Fesharaki contends that "… (I)t is possible that Iran would wish to use the issue as a bargaining point to gain other concessions, perhaps on the OPEC secretary general issue, which remains on the agenda.
"Moreover, Iran has just come out of a stunning election victory for reformers (which includes many leftists), with many new faces in the Parliament. It is politically correct (domestically) for the government to take a strong line publicly. In the OPEC negotiations, final decisions can be reached, and compromises will be made."
It may be that Fesharaki's prediction has already come to pass. A few days ago, Iran railed against the prospect of production increases for the second quarter. Then, after a meeting between Saudi and Iranian oil ministers, Iran declared its support for production increases getting approved in Vienna. It is likely that the deals have been struck already and that the Mar. 27 meeting will be a simple ratification of those closed-door deals.
So it's all well and good that production increases are all but inevitable at the Vienna meeting, but where does that leave markets that are short of oil now? And when and how much relief will there be?
Again, that brings us back to the fabled "soft landing" of oil prices that OPEC must engineer, to $20-25/bbl. If OPEC lets the quotas stand but winks at cheating of, say 1.5 million b/d, that falls short of market needs and expectations, and prices could, in fact, increase. Hiking the quotas by, say, 2 million b/d while trying to squelch overproduction could backfire, if cheating continues but at a much higher quota level-resulting in a price decline, perhaps below $20/bbl.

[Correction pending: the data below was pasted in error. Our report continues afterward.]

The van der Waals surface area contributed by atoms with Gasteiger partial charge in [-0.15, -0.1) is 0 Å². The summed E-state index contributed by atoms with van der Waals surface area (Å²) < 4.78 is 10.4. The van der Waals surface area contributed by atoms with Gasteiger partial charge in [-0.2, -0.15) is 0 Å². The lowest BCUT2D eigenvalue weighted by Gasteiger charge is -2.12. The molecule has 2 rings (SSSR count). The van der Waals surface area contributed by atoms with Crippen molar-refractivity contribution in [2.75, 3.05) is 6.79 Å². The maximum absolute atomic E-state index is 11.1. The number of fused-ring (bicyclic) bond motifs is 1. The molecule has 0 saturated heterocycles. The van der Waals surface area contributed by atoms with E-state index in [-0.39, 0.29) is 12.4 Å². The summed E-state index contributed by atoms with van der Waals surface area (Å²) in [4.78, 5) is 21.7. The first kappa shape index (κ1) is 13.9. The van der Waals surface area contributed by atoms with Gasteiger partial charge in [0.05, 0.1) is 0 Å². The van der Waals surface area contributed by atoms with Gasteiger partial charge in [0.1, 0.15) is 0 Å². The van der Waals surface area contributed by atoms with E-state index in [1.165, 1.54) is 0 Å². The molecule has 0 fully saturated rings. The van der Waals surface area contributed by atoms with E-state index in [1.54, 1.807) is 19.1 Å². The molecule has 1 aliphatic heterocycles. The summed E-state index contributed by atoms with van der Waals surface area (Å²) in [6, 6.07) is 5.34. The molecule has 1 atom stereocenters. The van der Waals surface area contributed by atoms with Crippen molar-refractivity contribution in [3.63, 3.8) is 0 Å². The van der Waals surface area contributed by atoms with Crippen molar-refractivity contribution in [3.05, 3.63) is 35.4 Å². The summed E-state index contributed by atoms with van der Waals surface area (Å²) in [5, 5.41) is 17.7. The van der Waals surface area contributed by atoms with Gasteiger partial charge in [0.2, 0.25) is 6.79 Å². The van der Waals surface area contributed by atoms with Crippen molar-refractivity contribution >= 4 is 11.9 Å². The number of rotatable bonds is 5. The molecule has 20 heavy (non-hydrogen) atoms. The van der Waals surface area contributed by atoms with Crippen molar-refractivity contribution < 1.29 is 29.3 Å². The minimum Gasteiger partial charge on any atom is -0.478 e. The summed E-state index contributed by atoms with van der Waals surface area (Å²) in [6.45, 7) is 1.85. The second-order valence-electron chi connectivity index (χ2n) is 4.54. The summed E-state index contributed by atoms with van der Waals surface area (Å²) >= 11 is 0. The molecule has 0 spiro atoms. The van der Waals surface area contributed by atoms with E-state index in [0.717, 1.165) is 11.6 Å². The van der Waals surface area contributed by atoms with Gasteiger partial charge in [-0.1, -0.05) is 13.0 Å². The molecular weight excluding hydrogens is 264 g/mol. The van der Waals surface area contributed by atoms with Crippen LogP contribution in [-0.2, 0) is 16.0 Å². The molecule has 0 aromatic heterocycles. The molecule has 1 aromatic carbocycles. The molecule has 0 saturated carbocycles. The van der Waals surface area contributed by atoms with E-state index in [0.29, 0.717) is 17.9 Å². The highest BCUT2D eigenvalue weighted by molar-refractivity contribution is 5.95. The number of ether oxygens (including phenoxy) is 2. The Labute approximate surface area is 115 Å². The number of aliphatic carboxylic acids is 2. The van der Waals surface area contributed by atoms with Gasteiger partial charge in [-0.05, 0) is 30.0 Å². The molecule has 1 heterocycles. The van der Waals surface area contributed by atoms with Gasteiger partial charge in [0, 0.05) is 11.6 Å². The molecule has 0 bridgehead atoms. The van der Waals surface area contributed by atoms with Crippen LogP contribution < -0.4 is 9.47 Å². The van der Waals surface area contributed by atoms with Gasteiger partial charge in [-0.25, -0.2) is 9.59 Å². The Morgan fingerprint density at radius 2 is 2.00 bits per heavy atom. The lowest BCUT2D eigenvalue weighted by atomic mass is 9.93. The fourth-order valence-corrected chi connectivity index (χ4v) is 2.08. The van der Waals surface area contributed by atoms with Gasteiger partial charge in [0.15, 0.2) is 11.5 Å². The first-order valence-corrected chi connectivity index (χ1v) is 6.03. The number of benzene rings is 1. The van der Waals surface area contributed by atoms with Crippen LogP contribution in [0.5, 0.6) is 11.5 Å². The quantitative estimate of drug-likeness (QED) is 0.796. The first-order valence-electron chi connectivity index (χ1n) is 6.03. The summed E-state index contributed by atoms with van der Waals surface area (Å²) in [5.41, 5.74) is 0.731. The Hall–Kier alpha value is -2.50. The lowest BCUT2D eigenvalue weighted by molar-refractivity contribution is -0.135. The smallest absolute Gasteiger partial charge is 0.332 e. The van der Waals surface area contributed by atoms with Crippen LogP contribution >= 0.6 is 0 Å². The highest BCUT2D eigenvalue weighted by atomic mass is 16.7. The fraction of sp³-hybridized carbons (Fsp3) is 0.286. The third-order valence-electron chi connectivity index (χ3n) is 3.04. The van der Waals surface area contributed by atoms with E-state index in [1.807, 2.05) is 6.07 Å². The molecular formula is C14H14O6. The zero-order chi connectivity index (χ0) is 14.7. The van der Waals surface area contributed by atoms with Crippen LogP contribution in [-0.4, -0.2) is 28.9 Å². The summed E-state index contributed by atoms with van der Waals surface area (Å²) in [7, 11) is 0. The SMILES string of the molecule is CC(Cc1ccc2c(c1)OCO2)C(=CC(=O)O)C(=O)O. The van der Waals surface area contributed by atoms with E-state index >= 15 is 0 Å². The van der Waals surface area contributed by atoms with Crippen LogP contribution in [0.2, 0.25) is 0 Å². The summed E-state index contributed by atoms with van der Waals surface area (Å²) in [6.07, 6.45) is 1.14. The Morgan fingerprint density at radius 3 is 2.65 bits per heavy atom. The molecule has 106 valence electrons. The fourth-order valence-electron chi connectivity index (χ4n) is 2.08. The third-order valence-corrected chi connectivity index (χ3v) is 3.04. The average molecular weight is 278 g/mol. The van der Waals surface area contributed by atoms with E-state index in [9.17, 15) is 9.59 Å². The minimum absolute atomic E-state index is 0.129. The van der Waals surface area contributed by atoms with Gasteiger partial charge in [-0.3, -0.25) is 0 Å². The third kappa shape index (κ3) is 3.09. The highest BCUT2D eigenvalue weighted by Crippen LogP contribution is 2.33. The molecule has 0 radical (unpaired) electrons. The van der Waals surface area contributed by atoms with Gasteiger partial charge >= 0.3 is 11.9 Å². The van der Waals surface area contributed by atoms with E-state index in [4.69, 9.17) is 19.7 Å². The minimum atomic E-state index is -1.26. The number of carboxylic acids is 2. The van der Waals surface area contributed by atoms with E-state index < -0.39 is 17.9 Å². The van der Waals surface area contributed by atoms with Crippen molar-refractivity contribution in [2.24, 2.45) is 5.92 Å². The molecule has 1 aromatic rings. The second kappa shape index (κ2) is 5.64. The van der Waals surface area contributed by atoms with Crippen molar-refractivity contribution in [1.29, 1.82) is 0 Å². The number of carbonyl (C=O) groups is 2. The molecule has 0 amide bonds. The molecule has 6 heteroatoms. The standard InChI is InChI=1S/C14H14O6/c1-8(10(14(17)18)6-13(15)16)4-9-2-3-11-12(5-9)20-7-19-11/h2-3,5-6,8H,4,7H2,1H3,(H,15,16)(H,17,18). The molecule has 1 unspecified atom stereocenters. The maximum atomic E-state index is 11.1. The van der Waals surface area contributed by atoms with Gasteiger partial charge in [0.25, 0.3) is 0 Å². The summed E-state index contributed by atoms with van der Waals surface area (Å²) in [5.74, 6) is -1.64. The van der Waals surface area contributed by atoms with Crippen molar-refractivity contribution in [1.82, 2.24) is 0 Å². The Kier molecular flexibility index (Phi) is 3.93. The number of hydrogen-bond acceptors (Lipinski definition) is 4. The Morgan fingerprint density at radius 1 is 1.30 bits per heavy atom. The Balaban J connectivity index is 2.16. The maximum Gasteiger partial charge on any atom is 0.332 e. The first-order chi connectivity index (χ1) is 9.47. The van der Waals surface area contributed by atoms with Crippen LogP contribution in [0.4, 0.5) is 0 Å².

"It is important to note that a 2 million b/d quota increase has a much more negative impact that a 2 million b/d overproductionm" Fesharaki said. "Although the physical volume is the same, if OPEC cheats and the policy does not work, OPEC can always go back to the quota. If, on the other hand, the quota is increased, it is not so easy to go back to the base, as a new base needs to be renegotiated."
Fesharaki estimates that the market actually needs 2-2.5 million b/d of oil beyond the current quota with an assurance that more oil will be forthcoming if needed later. His scenario is that OPEC could: allow overproduction levels of about 1.5 million b/d; raise the group quota by 750,000 to 1 million b/d; and convene another OPEC meeting in 90 days to fine-tune the market and add more to the official quota if necessary.
Under such a scenario, he says, oil prices will come down not rapidly but slowly as inventories are rebuilt and a level of comfort returns to the market about the prospect of physical shortages.
Sounds eminently reasonable. If OPEC pulls it off, then this fine-tuning supply-management approach is likely to be the group's template for the future, which promises, at least on average, long-term stability in oil markets. Then all OPEC ministers will have to worry about in the future is what to do with all their frequent-flyer miles.